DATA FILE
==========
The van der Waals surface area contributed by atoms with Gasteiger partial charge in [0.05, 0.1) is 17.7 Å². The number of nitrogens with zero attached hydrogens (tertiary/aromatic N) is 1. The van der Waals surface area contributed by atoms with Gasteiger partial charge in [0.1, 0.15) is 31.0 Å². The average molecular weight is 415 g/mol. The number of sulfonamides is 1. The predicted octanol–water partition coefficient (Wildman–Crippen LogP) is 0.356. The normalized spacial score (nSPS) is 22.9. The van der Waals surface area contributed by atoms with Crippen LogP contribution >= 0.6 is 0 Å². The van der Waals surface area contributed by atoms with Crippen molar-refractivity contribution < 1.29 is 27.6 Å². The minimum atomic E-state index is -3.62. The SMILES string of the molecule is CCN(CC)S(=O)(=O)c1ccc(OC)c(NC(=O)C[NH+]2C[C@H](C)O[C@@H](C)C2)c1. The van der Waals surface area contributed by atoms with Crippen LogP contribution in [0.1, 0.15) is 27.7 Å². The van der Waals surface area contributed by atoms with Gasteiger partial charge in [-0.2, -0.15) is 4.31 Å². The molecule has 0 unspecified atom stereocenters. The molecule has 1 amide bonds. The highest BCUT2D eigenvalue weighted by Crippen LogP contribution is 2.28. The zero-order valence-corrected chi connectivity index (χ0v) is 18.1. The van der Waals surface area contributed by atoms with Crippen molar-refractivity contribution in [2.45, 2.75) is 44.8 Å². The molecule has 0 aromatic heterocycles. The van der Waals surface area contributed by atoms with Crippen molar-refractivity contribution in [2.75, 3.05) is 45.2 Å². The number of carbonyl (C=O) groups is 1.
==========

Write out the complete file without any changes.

The van der Waals surface area contributed by atoms with Gasteiger partial charge in [0.05, 0.1) is 17.7 Å². The number of nitrogens with zero attached hydrogens (tertiary/aromatic N) is 1. The van der Waals surface area contributed by atoms with Gasteiger partial charge in [0.1, 0.15) is 31.0 Å². The average molecular weight is 415 g/mol. The number of sulfonamides is 1. The predicted octanol–water partition coefficient (Wildman–Crippen LogP) is 0.356. The normalized spacial score (nSPS) is 22.9. The van der Waals surface area contributed by atoms with Crippen LogP contribution >= 0.6 is 0 Å². The van der Waals surface area contributed by atoms with Crippen molar-refractivity contribution < 1.29 is 27.6 Å². The minimum atomic E-state index is -3.62. The SMILES string of the molecule is CCN(CC)S(=O)(=O)c1ccc(OC)c(NC(=O)C[NH+]2C[C@H](C)O[C@@H](C)C2)c1. The van der Waals surface area contributed by atoms with Crippen LogP contribution in [0.1, 0.15) is 27.7 Å². The van der Waals surface area contributed by atoms with Gasteiger partial charge in [-0.2, -0.15) is 4.31 Å². The molecule has 0 unspecified atom stereocenters. The molecule has 1 amide bonds. The highest BCUT2D eigenvalue weighted by Crippen LogP contribution is 2.28. The zero-order valence-corrected chi connectivity index (χ0v) is 18.1. The van der Waals surface area contributed by atoms with Crippen molar-refractivity contribution in [2.45, 2.75) is 44.8 Å². The molecule has 0 aromatic heterocycles. The van der Waals surface area contributed by atoms with Crippen molar-refractivity contribution in [2.75, 3.05) is 45.2 Å². The number of carbonyl (C=O) groups is 1.